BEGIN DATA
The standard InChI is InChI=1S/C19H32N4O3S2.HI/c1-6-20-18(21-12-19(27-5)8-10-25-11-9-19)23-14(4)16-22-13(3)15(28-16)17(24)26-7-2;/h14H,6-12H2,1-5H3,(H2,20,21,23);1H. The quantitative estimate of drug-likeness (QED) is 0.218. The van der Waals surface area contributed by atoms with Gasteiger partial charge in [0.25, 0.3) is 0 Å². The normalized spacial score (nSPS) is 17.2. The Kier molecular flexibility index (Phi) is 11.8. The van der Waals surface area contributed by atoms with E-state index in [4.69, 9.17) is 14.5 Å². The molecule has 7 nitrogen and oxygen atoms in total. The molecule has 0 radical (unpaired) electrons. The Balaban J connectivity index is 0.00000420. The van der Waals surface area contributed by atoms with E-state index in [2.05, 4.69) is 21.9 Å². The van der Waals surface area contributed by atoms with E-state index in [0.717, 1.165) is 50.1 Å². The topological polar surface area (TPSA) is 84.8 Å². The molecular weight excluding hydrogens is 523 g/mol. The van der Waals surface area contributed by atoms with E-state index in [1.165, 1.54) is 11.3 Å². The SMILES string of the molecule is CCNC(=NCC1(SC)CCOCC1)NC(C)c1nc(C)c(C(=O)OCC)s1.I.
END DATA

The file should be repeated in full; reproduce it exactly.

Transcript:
The standard InChI is InChI=1S/C19H32N4O3S2.HI/c1-6-20-18(21-12-19(27-5)8-10-25-11-9-19)23-14(4)16-22-13(3)15(28-16)17(24)26-7-2;/h14H,6-12H2,1-5H3,(H2,20,21,23);1H. The quantitative estimate of drug-likeness (QED) is 0.218. The van der Waals surface area contributed by atoms with Gasteiger partial charge in [0.25, 0.3) is 0 Å². The normalized spacial score (nSPS) is 17.2. The Kier molecular flexibility index (Phi) is 11.8. The van der Waals surface area contributed by atoms with E-state index in [4.69, 9.17) is 14.5 Å². The molecule has 7 nitrogen and oxygen atoms in total. The molecule has 0 radical (unpaired) electrons. The Balaban J connectivity index is 0.00000420. The van der Waals surface area contributed by atoms with E-state index in [2.05, 4.69) is 21.9 Å². The van der Waals surface area contributed by atoms with E-state index in [0.717, 1.165) is 50.1 Å². The topological polar surface area (TPSA) is 84.8 Å². The molecular weight excluding hydrogens is 523 g/mol. The van der Waals surface area contributed by atoms with E-state index in [1.165, 1.54) is 11.3 Å². The SMILES string of the molecule is CCNC(=NCC1(SC)CCOCC1)NC(C)c1nc(C)c(C(=O)OCC)s1.I.